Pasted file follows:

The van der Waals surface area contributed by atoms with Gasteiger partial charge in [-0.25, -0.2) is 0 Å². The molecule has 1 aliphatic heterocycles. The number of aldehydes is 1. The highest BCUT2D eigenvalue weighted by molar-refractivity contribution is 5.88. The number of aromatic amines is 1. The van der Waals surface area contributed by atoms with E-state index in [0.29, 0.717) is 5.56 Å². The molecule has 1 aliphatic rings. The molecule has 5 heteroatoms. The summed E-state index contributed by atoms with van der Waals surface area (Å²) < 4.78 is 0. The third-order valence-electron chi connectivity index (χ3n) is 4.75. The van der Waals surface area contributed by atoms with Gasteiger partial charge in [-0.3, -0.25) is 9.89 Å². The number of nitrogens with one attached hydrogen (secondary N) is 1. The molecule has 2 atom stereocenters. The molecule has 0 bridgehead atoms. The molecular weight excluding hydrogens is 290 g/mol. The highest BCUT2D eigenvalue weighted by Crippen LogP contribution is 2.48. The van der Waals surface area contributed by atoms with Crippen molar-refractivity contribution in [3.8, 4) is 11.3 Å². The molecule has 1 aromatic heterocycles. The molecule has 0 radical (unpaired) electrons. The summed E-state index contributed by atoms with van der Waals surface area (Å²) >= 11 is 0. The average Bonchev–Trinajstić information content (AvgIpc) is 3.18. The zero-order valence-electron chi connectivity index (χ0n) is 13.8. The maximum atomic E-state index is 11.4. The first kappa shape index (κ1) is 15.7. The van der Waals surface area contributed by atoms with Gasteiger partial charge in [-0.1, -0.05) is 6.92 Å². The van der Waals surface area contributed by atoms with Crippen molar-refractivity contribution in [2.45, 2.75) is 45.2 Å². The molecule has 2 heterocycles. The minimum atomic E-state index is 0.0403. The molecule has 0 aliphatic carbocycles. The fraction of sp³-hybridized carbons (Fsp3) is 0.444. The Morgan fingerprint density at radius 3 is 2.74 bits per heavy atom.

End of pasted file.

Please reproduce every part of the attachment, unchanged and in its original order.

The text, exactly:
The van der Waals surface area contributed by atoms with Gasteiger partial charge in [-0.25, -0.2) is 0 Å². The molecule has 1 aliphatic heterocycles. The number of aldehydes is 1. The highest BCUT2D eigenvalue weighted by molar-refractivity contribution is 5.88. The number of aromatic amines is 1. The van der Waals surface area contributed by atoms with E-state index in [0.29, 0.717) is 5.56 Å². The molecule has 1 aliphatic rings. The molecule has 5 heteroatoms. The summed E-state index contributed by atoms with van der Waals surface area (Å²) < 4.78 is 0. The third-order valence-electron chi connectivity index (χ3n) is 4.75. The van der Waals surface area contributed by atoms with Gasteiger partial charge in [-0.3, -0.25) is 9.89 Å². The number of nitrogens with one attached hydrogen (secondary N) is 1. The molecule has 2 atom stereocenters. The molecule has 0 bridgehead atoms. The molecular weight excluding hydrogens is 290 g/mol. The highest BCUT2D eigenvalue weighted by Crippen LogP contribution is 2.48. The van der Waals surface area contributed by atoms with Crippen molar-refractivity contribution in [3.8, 4) is 11.3 Å². The molecule has 1 aromatic heterocycles. The molecule has 0 radical (unpaired) electrons. The summed E-state index contributed by atoms with van der Waals surface area (Å²) >= 11 is 0. The average Bonchev–Trinajstić information content (AvgIpc) is 3.18. The zero-order valence-electron chi connectivity index (χ0n) is 13.8. The maximum atomic E-state index is 11.4. The first kappa shape index (κ1) is 15.7. The van der Waals surface area contributed by atoms with Gasteiger partial charge in [-0.1, -0.05) is 6.92 Å². The van der Waals surface area contributed by atoms with Crippen molar-refractivity contribution in [2.45, 2.75) is 45.2 Å². The molecule has 2 heterocycles. The minimum atomic E-state index is 0.0403. The molecule has 0 aliphatic carbocycles. The fraction of sp³-hybridized carbons (Fsp3) is 0.444. The Morgan fingerprint density at radius 3 is 2.74 bits per heavy atom.